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Circulating Thyroid Hormones and Indices of Energy and Lipid Metabolism in Normal and Hormonally Induced Oestrus Cows.

Byline: Mehdi Mohebbi-Fani, Saeed Nazifi, Somayeh Bahrami and Omid Jamshidi

Abstract:

In a field study, circulating thyroid hormones, their free forms and indices of energy and lipid metabolism were measured in blood samples of 16 dairy cows expressing detectable oestrus signs. The cows were divided into two equal groups according to their days in milk (DIM=53-90 and DIM=100-150). In each group, 4 cows expressed the oestrus signs normally and the others were induced by hormone injection. Serum thyroxin (T4), free thyroxin (fT4), triiodothyronine (T3), free triiodothyronine (fT3), glucose, beta-hydroxybutyrate (BHB), non-esterified fatty acids (NEFA), triglyceride (TAG), cholesterol, very low density lipoproteins (VLDL-cholesterol), low density lipoproteins (LDL- cholesterol) and high density lipoproteins (HDL-cholesterol) were investigated. Comparison of all oestrus cows (normal or induced) between DIM groups (n=8 each) revealed lower levels of T4 (P=0.027) and T3 (P=0.022), but higher concentrations of fT4 (P=0.031) and fT3 (P=0.006) in the cows with lower DIM.

Higher concentrations of TAG and VLDL (P=0.021) and cholesterol (P=0.046) as well as a tendency (P=0.074) for lower levels of BHB were other remarkable findings in cows with lower DIM. In cows with DIM=53-90, the normal oestrus cows had higher levels of T3 (P=0.044) as well as tendencies (P=0.083) for higher T4 and lower fT4 compared with induced cows. In cows with DIM=100-150, however, no significant difference was observed between the normal and induced oestrus cows. In conclusion, the cows that express oestrus signs normally may have better metabolic and thyroid hormone conditions compared to those that express heat by hormone injection. With progress in DIM, however, such differences may become less evident.

Keywords: Thyroid hormones, Oestrus, Dairy cows, Metabolic status.

INTRODUCTION

In dairy cows, postpartum decrease in thyroid functions has been noticed among the coordinated changes in hormones and metabolites to cope with negative energy balance (NEB) that recovery from them is essential for returning to normal functions [1-4]. Thyroid hormones govern the control of metabolism in nearly all somatic tissues (5) and their abnormal levels may lead to reduced reproductive functions [6-8]. Although the duration of decreased concentrations of thyroid hormones may be as short as one month [9], it may take for a long period of time from three [3] to five months or even more [2]. This means that reduced thyroid function may not terminate in early lactation and may extend to mid- and even late-lactation.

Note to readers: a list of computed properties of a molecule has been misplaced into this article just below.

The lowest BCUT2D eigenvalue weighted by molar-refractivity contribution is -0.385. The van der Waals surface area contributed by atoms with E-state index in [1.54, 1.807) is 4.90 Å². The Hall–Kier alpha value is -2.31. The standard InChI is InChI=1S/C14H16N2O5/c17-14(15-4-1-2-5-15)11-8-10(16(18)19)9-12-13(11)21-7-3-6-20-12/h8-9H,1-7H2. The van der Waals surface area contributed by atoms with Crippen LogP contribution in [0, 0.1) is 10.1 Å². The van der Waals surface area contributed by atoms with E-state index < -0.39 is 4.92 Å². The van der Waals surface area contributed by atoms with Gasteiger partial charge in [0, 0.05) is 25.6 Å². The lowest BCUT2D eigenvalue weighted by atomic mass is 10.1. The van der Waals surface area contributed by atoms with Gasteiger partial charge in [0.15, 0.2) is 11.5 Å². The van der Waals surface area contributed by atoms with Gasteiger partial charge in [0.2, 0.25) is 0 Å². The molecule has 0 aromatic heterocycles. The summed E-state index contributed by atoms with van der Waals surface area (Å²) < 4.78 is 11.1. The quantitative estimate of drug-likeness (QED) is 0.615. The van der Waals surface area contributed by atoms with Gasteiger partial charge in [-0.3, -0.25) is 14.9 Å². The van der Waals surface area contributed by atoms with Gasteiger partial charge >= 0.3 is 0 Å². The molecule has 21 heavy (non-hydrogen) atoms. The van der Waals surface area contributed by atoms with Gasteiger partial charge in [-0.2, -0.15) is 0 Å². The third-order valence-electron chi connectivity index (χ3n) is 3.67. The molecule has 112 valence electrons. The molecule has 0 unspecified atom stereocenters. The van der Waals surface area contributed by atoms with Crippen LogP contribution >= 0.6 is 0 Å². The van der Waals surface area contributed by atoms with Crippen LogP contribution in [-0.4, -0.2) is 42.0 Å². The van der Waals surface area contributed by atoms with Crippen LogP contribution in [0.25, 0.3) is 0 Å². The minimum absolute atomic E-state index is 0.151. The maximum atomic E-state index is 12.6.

While the duration of decreased thyroid functions may extend beyond mid- lactation [2], cows are usually inseminated during early lactation and/or mid lactation (e.g. from day 45 to day 150 of lactation) if they express oestrus normally or by hormone injection. Oestrus cows normally have higher circulating thyroid hormones [10, 11]. Thus, in both normal and hormonally induced oestrus cows, recovery from the effects of NEB and similar metabolic conditions with regard to thyroid hormones and other metabolites is anticipated in spite of days in milk (DIM). In other words, it is logic to expect similar metabolic conditions in normal and induced heat cows for satisfactory reproductive responses.

This article presents the results of a field study that compared the levels of circulating thyroid hormones and indices of energy and lipid metabolism in dairy cows with normal or induced oestrus signs before and after 100 DIM. Serum thyroxin (T4), free thyroxin (fT4), triiodothyronine (T3), free triiodothyronine (fT3), glucose, beta-hydroxybutyrate (BHB), non-esterified fatty acids (NEFA), triglyceride (TAG), cholesterol, very low density lipoproteins (VLDL-cholesterol), low density lipoproteins (LDL-cholesterol) and high density lipoproteins (HDL-cholesterol) were investigated.

MATERIALS AND METHODS

Animals and Samplings

The study was done in two dairy farms with 120 milking cows each and controlled and constant and almost similar nutritional management, located 70 km north of Shiraz, Fars province, Iran in close vicinity to each other. Blood samples of 8 cows in each farm expressing detectable oestrus signs (standing heat and other simultaneous behavioural changes) were taken from jugular vein into tubes without anticoagulant. The samples were taken in the morning (1000 to 1200 Hrs) during July and August, when the temperature-humidity index reached to 84 for several hours in days. The cows were divided into two equal groups according to their days in milk (DIM=53-90 and DIM=100-150). In each group, there were 4 cows that exhibited oestrus signs normally and 4 cows that were induced by hormone injection (two injections of PGF2 (alpha) ; 11 days apart). The reason for hormonal treatment was that the oestrus signs were not detected in these cows following the voluntary waiting period and/or thereafter.